“Government leaders are amazing. So often it seems they are the last to
know what the people want.” - Aung San Suu Kyi
It was halftime at the high school game, and I was standing in line waiting to buy a veggieburger and a glass of cider. Turned out the guy in front of me was Dave Crawford, one of my high school classmates, who has a commercial electronics business. We got to jawing, and I asked him if he was getting much work with the economy still in a nosedive.
“I can’t complain, Ace,” he said. “Things have been slow for the past year and a half, and I had to lay off most of my crew, but I landed a job in DC that’s been keeping me pretty busy right now.”
“Yeah?” I said. “What are you doing?”
“Actually,” he said, “I’m working on an acoustics problem they’re having in both the House and the Senate. Something’s not working right. They talk, and the public can hear them just fine, but when the public talks to them, they can hardly hear a word. Or if something gets through, the sound is completely distorted.”
“Distorted?” I said, puzzled. “Whaddya mean?”
“Let me give you a for instance,” he said. “The public says, ‘Help! Hundreds of thousands of us are losing our homes!’”
“Sure,” I said. “That’s a huge issue.”
“Yeah, but what Congress hears is ‘Help the banks and investment firms! They’re losing their bonuses!’”
“That’s weird,” I said.
“Isn’t it?” he agreed. “And it’s a constant problem. Right now the public is saying, ‘Create more jobs, even if it means an increase in spending,’ and Congress hears, ‘Cut more jobs in order to reduce spending.’”
“Bizarre,” I said.
“It’s just constant,” he affirmed. “The public says, ‘Tax the rich to help balance the budget,’ and Congress hears, ‘Cut taxes to line the wealthy’s pocket.’”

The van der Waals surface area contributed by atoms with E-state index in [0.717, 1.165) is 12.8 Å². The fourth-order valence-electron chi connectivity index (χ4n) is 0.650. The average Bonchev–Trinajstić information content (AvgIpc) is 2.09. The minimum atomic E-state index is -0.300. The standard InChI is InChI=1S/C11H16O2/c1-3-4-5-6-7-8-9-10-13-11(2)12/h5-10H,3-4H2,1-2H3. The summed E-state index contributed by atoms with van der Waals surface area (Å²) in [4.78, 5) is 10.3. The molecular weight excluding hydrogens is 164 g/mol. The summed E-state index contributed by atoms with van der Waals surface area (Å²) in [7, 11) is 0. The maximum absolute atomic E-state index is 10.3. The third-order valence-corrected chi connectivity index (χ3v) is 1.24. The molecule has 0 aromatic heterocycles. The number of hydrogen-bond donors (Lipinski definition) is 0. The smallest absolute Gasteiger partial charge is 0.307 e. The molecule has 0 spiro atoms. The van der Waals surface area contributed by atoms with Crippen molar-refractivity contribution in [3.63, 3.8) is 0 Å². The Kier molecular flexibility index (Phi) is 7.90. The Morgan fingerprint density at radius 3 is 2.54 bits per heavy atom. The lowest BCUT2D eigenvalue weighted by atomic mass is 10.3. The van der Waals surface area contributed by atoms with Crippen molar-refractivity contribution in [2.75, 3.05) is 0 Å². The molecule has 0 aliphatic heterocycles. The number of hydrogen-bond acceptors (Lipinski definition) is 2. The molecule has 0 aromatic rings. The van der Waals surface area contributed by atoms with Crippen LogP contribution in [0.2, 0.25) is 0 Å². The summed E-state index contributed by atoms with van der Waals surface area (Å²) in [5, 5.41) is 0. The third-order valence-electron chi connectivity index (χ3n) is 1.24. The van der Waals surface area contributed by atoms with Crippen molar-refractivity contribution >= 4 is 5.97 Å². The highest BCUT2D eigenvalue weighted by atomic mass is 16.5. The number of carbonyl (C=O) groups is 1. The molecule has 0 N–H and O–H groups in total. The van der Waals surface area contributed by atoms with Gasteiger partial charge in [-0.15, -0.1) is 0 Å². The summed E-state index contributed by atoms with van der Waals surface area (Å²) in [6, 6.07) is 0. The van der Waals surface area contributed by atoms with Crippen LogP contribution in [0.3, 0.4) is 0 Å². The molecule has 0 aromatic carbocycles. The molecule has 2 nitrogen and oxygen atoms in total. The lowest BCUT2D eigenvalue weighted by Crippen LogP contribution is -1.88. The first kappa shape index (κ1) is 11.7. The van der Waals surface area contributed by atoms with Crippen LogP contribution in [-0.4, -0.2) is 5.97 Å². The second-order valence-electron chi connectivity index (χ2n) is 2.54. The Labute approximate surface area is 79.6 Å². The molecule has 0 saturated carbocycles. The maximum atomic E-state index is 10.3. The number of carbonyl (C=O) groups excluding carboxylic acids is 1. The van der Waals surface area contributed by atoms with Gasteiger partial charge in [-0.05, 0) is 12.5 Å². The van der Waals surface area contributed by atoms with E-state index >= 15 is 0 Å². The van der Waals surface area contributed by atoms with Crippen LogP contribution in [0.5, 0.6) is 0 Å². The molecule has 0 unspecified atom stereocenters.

“How could the public’s voice get so distorted?” I wondered, shaking my head. “Is it a design problem in the audio system? Some flaw in the original?”
“No, no, the design seems fine,” said Dave. “In fact, a lot of other countries liked it so much that they’ve used it themselves. And evidently the acoustics were okay for a long time. Not terrific, maybe, but at least the public could make themselves understood.”
“How about the sound equipment?”
“That’s the first thing we looked at. It’s kind of old, but it’s all still serviceable. The mikes, amps, control panel, all that stuff checked out.”
“When did the problem crop up then?”
“Well,” he laughed, “they’re kind of embarrassed about that. They don’t know. One member said she thought it might have started after the Supreme Court ruled that money was a form of speech, and people could talk with all the money they wanted to spend. But most of her colleagues swore that hadn’t impacted their hearing at all. To tell the truth, congress members hadn’t even noticed there was a problem, but finally so many people were complaining that they asked us to come in and look over their setup.”
“Where do you go from here?” I asked.
“We did find a problem in the wiring system,” he said. “There’s a real rats’ nest in the lobbying network. There’s shredded money all over the place where they’ve made themselves at home.”
“I’ll bet that’s a mess,” I said.
“You’d better believe it,” said Dave. “Urine and feces everywhere, and they’ve actually gnawed at the fabric of the Union itself.”
“Sounds like that could be the source of your problem,” I said. “Are you replacing the wiring?
“That’s a tough one,” he said, shaking his head. “A lot of it is concealed and hard to get at, and the layers of insulation shielding that stuff are just unbelievably thick.”
“Boy, I’m glad that’s your problem and not mine,” I said, and then told the lady at the counter, “Mustard and lots of onion on that burger, if you don’t mind.”
© Tony Russell, 2010